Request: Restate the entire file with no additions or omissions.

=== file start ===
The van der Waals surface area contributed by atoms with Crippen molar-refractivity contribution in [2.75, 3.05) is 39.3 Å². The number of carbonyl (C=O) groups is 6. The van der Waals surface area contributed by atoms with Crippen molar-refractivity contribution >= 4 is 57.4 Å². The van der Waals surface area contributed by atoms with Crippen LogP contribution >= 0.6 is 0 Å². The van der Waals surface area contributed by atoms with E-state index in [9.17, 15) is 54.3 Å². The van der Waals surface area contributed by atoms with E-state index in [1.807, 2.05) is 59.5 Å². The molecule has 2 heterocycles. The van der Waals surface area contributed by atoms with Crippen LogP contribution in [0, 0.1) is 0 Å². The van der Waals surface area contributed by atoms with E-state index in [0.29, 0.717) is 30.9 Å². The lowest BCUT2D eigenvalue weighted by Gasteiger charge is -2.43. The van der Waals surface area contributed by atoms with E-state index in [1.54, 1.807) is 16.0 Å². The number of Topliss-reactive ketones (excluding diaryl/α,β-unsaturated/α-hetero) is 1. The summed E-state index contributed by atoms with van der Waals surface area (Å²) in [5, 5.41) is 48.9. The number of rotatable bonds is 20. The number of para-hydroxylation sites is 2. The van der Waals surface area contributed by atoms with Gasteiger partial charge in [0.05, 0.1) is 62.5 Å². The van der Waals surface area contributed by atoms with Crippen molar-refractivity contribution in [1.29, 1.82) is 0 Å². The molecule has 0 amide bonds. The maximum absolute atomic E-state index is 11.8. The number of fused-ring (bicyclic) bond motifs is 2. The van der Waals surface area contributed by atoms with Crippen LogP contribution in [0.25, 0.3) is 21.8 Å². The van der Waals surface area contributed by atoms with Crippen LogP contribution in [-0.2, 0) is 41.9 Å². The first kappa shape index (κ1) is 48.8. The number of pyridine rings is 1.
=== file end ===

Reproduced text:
The van der Waals surface area contributed by atoms with Crippen molar-refractivity contribution in [2.75, 3.05) is 39.3 Å². The number of carbonyl (C=O) groups is 6. The van der Waals surface area contributed by atoms with Crippen molar-refractivity contribution >= 4 is 57.4 Å². The van der Waals surface area contributed by atoms with Crippen LogP contribution >= 0.6 is 0 Å². The van der Waals surface area contributed by atoms with E-state index in [9.17, 15) is 54.3 Å². The van der Waals surface area contributed by atoms with E-state index in [1.807, 2.05) is 59.5 Å². The molecule has 2 heterocycles. The van der Waals surface area contributed by atoms with Crippen LogP contribution in [0, 0.1) is 0 Å². The van der Waals surface area contributed by atoms with E-state index in [0.29, 0.717) is 30.9 Å². The lowest BCUT2D eigenvalue weighted by Gasteiger charge is -2.43. The van der Waals surface area contributed by atoms with E-state index in [1.54, 1.807) is 16.0 Å². The number of Topliss-reactive ketones (excluding diaryl/α,β-unsaturated/α-hetero) is 1. The summed E-state index contributed by atoms with van der Waals surface area (Å²) in [5, 5.41) is 48.9. The number of rotatable bonds is 20. The number of para-hydroxylation sites is 2. The van der Waals surface area contributed by atoms with Gasteiger partial charge in [0.05, 0.1) is 62.5 Å². The van der Waals surface area contributed by atoms with Crippen molar-refractivity contribution in [1.29, 1.82) is 0 Å². The molecule has 0 amide bonds. The maximum absolute atomic E-state index is 11.8. The number of fused-ring (bicyclic) bond motifs is 2. The van der Waals surface area contributed by atoms with Crippen LogP contribution in [0.25, 0.3) is 21.8 Å². The van der Waals surface area contributed by atoms with Crippen LogP contribution in [-0.2, 0) is 41.9 Å². The first kappa shape index (κ1) is 48.8. The number of pyridine rings is 1.